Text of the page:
Northern buff cheeked gibbon, Veun Sai Conservation Area, Cambodia 

Helping People and Nature in Cambodia


Veun Sai-Siem Pang National Park

One of Southeast Asia’s last pristine forests 


Home to some of the last populations of giant ibis, sun bears and clouded leopards, Veun Sai-Siem Pang National Park is also essential to local people. It provides food, fuelwood, medicinal plants and fresh water, and it supports the economy through ecotourism, agriculture and freshwater fishing.

But rapid deforestation, degradation and poaching are putting the forest’s critically endangered species — and the livelihoods of some of Cambodia’s poorest people — at risk.


Our Role

Conservation International (CI) has worked in the Veun Sai-Siem Pang region since 2009 to help protect nature for the benefit of people. The organization helped secure legal protection for the 57,500-hectare (136,000-acre) Veun Sai-Siem Pang National Park, declared in 2016. Conservation International supports teams of rangers from the government and communities who patrol the forest, alert officials to illegal logging, and educate communities on why it is in their interest to keep the forest intact. After the 2010 discovery of a new species of gibbon in the area — the northern yellow-cheeked crested gibbon — Conservation International researchers habituated a small population of the primate and worked with the local community to develop an ecotourism project, providing the apes a sanctuary in the trees while also offering families a more secure, sustainable income source.


Our Plan

In the north-east of Cambodia lies Veun Sai Siem Pang National Park. This largely pristine primary forest contains a huge variety of habitats that support a rich array of wildlife and new species are still discovered. Conservation International is working with the local community to develop ecotourism to provide secure, sustainable jobs and a sanctuary for wildlife. Learn more at:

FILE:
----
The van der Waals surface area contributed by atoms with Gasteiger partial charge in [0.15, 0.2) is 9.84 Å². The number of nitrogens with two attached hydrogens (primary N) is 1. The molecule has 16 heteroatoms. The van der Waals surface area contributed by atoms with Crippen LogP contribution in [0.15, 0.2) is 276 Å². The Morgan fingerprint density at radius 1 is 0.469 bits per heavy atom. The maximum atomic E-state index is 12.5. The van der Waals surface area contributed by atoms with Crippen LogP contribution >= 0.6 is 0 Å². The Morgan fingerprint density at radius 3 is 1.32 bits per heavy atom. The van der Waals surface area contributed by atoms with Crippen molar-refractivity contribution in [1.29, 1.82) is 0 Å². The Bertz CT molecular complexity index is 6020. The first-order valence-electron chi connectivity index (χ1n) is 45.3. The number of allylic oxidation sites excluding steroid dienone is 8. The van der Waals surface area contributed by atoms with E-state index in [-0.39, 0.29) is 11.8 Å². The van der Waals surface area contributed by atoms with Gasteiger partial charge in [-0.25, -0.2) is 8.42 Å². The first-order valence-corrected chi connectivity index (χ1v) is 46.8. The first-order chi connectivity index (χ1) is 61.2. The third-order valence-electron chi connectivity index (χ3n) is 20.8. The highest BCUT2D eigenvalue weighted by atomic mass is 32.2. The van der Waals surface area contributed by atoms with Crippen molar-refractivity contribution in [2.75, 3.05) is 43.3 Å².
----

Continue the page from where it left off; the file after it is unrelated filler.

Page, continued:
Supporting ecotourism

Veun Sai-Siem Pang may be the only place in the world where tourists can regularly witness the elusive northern yellow-cheeked crested gibbon in the wild. Conservation International supports local nonprofit organizations and the local community to promote gibbon-viewing to ecotourists as a forest-friendly alternative livelihood to logging. Local community members are able to supplement their incomes by working as wildlife guides, cooks, transport providers and homestay hosts. Tourism income is doubling annually, directly supporting community livelihoods. Profits have contributed to a local school, built a bridge and enabled community members to take low-interest loans to start small businesses.


Male Northern buffed-cheeked gibbon (nomascus annamensis) at Siem Pang National Park, Veun Sai, Cambodia
© Conservation International/photo by Naven Hon

Biodiversity research

Every year, Conservation International sponsors graduate student research on the primate populations in Veun Sai-Siem Pang National Park. This research provides better understanding of behavioral ecology, feeding patterns, and the impacts of logging on primates, and helps monitor the health of the population as well as the success of enforcement efforts. We also cooperate with other national and international institutions to conduct biodiversity and social economic surveys at the area.

Researchers Santiago Cassalett and Jackson Frechette analyzing fruit seed dispersal in Veun Sai Conservation Area, Cambodia
© © Kristin Harrison & Jeremy Ginsberg

Training rangers and local researchers

Conservation International provides training to Cambodia’s Ministry of Environment rangers on the best practices for patrolling protected areas and conducting biodiversity surveys, helping them to use their limited resources as efficiently as possible to protect primates and their forest homes. This training enables rangers to easily collect information during their patrols and use it to target areas facing the greatest threat from illegal logging and poaching. We also train local people to be involved in biodiversity research, including using camera traps for wildlife monitoring.

Cambodia in the News

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